Winnipeg in Focus is a database for archival descriptions and digital collections at the City of Winnipeg Archives.

Series s00176 - Local Improvement Files

Title and statement of responsibility area

Title proper

Local Improvement Files

General material designation

  • Multiple media

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Level of description

Series

Reference code

s00176

Edition area

Edition statement

Edition statement of responsibility

Class of material specific details area

Statement of scale (cartographic)

Statement of projection (cartographic)

Statement of coordinates (cartographic)

Statement of scale (architectural)

Issuing jurisdiction and denomination (philatelic)

Dates of creation area

Date(s)

  • 1927-1972 ; predominant 1950-1971 (Creation)
    Creator
    St. Vital (Man.)

Physical description area

Physical description

2.17 m of textual records
Technical drawings
Architectural drawings
2 photographs

Publisher's series area

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Archival description area

Name of creator

(1880-1971)

Administrative history

The Rural Municipality and City of St. Vital dates to 1880 when the RM of St. Boniface was incorporated. After the Town of St. Boniface was formed in 1883, the RM of St. Boniface continued to operate as its own government and in 1903 changed its name to St. Vital to avoid confusion. The name likely derives from one of the earliest schools in the area built by Bishop Taché and named after his coadjutor Bishop Vital Grandin. The municipality experienced a series of boundary changes beginning in 1891 when it was reduced to the east and extended in the west and south. Further alterations were made in 1912 when the community on the west side of the Red River separated to form the RM of Fort Garry, and then in 1914, when a large tract of land was annexed to the City of St. Boniface and land annexed from the RM of Ritchot. It was bounded on the west and east by the Red and Seine Rivers, Carriere Avenue on the north and Grande Pointe on the south. It included parts of the Parishes of St. Boniface, St. Vital, and St. Norbert. In 1960, St. Vital became part of the Metropolitan Corporation of Greater Winnipeg. With the passing of An Act to provide a Charter for the City of St. Vital, it achieved city status on June 9, 1962.

Councils consisted of a Reeve or Mayor and, in most instances, six councillors. The municipality derived authority from provincial legislation and was subject to the provisions of The Municipal Act, The Metropolitan Winnipeg Act and The Greater Winnipeg Gas Distribution Act. It briefly lost its mandate to govern between 1925 and 1927 when the Winnipeg Suburban Municipal Board stepped in due to financial difficulties. Standing committees and delegations changed from year to year in response to municipal growth. Council members notably participated in the St. Vital Advisory Planning Commission, St. Vital Library Board, and St. Vital Parks Board. Departments within the municipality included Administration, Public Works, Police and Fire. In 1952, Police and Fire went from being one department into two. Shortly after St. Vital became a city in 1962, the position of Secretary-Treasurer was split into City Clerk and City Treasurer.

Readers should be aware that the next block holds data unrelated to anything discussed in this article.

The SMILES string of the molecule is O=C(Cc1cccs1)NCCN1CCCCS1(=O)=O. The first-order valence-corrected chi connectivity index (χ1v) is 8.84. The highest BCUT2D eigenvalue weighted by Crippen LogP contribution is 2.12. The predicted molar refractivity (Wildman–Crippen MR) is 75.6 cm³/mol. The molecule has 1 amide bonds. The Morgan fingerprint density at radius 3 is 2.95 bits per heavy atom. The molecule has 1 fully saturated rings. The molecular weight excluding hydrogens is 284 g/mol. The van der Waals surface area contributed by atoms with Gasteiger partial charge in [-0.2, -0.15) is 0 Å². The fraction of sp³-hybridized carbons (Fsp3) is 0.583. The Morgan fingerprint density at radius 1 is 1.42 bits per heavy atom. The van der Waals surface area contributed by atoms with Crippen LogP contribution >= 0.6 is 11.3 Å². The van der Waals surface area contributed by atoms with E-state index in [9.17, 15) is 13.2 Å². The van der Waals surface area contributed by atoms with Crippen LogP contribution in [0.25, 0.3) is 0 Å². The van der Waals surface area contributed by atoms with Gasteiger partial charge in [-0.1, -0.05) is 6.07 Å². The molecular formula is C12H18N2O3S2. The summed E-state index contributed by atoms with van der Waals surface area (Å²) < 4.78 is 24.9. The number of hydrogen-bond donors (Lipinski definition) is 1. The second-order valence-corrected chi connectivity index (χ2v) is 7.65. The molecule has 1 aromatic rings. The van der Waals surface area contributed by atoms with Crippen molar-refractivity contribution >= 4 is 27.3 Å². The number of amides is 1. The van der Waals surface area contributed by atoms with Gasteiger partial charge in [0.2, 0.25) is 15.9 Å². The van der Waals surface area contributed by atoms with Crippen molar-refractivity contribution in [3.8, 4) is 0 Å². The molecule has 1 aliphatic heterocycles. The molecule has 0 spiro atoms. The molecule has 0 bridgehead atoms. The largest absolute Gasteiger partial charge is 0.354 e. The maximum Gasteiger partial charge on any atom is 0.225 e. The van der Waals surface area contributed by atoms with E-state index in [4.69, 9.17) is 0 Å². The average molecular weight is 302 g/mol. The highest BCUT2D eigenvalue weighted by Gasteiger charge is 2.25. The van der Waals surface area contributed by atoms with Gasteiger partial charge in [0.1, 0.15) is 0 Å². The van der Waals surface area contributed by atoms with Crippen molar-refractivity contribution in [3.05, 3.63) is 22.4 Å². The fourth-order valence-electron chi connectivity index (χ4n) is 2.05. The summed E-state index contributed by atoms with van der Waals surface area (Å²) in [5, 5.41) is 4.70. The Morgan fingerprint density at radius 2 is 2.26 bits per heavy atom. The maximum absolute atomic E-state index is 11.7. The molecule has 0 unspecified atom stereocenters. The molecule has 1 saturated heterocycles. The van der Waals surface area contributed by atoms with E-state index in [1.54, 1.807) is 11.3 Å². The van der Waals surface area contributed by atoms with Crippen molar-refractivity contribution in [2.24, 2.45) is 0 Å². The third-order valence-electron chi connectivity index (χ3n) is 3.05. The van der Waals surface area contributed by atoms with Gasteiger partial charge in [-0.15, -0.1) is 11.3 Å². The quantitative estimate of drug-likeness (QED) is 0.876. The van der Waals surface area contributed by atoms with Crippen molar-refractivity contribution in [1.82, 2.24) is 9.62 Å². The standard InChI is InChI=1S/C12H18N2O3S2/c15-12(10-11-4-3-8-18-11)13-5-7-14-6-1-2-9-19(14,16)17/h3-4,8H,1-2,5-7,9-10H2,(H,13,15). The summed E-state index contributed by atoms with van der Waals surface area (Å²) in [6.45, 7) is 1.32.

The City of St. Vital ceased to exist in 1972, when Chapter 105 of the Statutes of Manitoba came into force unifying twelve area municipalities and the Metropolitan Corporation of Greater Winnipeg into one city government. Following amalgamation, the Community of St. Vital was created as part of the new municipal structure.

Custodial history

Scope and content

Forms part of Fonds 10. Series consists of general and project files documenting local improvements in the Rural Municipality and City of St. Vital (1927-1972). It records the request and approval for local improvements as well as their financing and administration. Common record types include correspondence, account sheets, petitions, drawings, tenders, specifications, bonds, and contracts.

Series arranged into groupings based on like subjects and/or file contents. General files on local improvements and types of local improvements (ie: oiling, paving, sewers, etc.) appear first, followed by petitions and requests. Case files arranged chronologically by street name appear last.

Notes area

Physical condition

Immediate source of acquisition

Arrangement

Language of material

  • English

Script of material

Location of originals

Availability of other formats

Restrictions on access

There are no restrictions on access to these records.

Terms governing use, reproduction, and publication

Researchers are responsible for observing Canadian copyright regulations.

Finding aids

A file list is available in the Archives Research Room.

Associated materials

Related materials

Accruals

No further accruals are expected.

Alternative identifier(s)

Legacy Identifier

F0010-0110

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COWA

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